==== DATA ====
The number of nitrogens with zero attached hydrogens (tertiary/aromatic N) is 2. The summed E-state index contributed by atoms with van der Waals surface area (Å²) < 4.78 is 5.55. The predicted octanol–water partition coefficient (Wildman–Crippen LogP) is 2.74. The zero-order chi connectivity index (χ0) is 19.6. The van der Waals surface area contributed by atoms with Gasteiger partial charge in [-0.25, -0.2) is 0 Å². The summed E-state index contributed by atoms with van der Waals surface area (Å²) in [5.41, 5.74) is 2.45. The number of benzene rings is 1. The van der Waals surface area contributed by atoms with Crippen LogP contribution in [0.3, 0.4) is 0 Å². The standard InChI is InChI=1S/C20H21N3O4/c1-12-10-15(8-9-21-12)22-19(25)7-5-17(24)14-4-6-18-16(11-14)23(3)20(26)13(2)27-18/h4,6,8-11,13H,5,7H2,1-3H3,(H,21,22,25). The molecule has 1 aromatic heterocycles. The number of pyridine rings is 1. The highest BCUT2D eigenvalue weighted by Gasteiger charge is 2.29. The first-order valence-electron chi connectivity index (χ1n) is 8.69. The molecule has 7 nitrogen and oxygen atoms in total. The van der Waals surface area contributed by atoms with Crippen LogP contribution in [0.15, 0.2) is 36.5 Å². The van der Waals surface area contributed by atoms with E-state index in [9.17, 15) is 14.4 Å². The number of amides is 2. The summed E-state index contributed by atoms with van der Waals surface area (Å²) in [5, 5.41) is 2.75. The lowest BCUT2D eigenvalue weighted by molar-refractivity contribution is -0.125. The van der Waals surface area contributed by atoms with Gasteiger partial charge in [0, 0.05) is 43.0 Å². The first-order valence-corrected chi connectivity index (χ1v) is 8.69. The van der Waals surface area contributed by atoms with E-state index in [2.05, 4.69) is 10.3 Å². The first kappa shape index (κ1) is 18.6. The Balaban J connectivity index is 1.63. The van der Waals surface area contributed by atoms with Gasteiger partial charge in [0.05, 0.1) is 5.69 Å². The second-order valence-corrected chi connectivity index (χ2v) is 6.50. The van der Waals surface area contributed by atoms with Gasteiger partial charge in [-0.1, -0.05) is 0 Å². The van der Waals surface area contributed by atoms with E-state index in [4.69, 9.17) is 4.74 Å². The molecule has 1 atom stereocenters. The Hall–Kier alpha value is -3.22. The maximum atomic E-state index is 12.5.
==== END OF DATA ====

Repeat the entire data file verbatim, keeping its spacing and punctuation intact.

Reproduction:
The number of nitrogens with zero attached hydrogens (tertiary/aromatic N) is 2. The summed E-state index contributed by atoms with van der Waals surface area (Å²) < 4.78 is 5.55. The predicted octanol–water partition coefficient (Wildman–Crippen LogP) is 2.74. The zero-order chi connectivity index (χ0) is 19.6. The van der Waals surface area contributed by atoms with Gasteiger partial charge in [-0.25, -0.2) is 0 Å². The summed E-state index contributed by atoms with van der Waals surface area (Å²) in [5.41, 5.74) is 2.45. The number of benzene rings is 1. The van der Waals surface area contributed by atoms with Crippen LogP contribution in [0.3, 0.4) is 0 Å². The standard InChI is InChI=1S/C20H21N3O4/c1-12-10-15(8-9-21-12)22-19(25)7-5-17(24)14-4-6-18-16(11-14)23(3)20(26)13(2)27-18/h4,6,8-11,13H,5,7H2,1-3H3,(H,21,22,25). The molecule has 1 aromatic heterocycles. The number of pyridine rings is 1. The highest BCUT2D eigenvalue weighted by Gasteiger charge is 2.29. The first-order valence-electron chi connectivity index (χ1n) is 8.69. The molecule has 7 nitrogen and oxygen atoms in total. The van der Waals surface area contributed by atoms with Crippen LogP contribution in [0.15, 0.2) is 36.5 Å². The van der Waals surface area contributed by atoms with E-state index in [9.17, 15) is 14.4 Å². The number of amides is 2. The summed E-state index contributed by atoms with van der Waals surface area (Å²) in [5, 5.41) is 2.75. The lowest BCUT2D eigenvalue weighted by molar-refractivity contribution is -0.125. The van der Waals surface area contributed by atoms with Gasteiger partial charge in [0, 0.05) is 43.0 Å². The first-order valence-corrected chi connectivity index (χ1v) is 8.69. The van der Waals surface area contributed by atoms with E-state index in [2.05, 4.69) is 10.3 Å². The first kappa shape index (κ1) is 18.6. The Balaban J connectivity index is 1.63. The van der Waals surface area contributed by atoms with Gasteiger partial charge in [0.05, 0.1) is 5.69 Å². The second-order valence-corrected chi connectivity index (χ2v) is 6.50. The van der Waals surface area contributed by atoms with Gasteiger partial charge in [-0.1, -0.05) is 0 Å². The van der Waals surface area contributed by atoms with E-state index in [4.69, 9.17) is 4.74 Å². The molecule has 1 atom stereocenters. The Hall–Kier alpha value is -3.22. The maximum atomic E-state index is 12.5.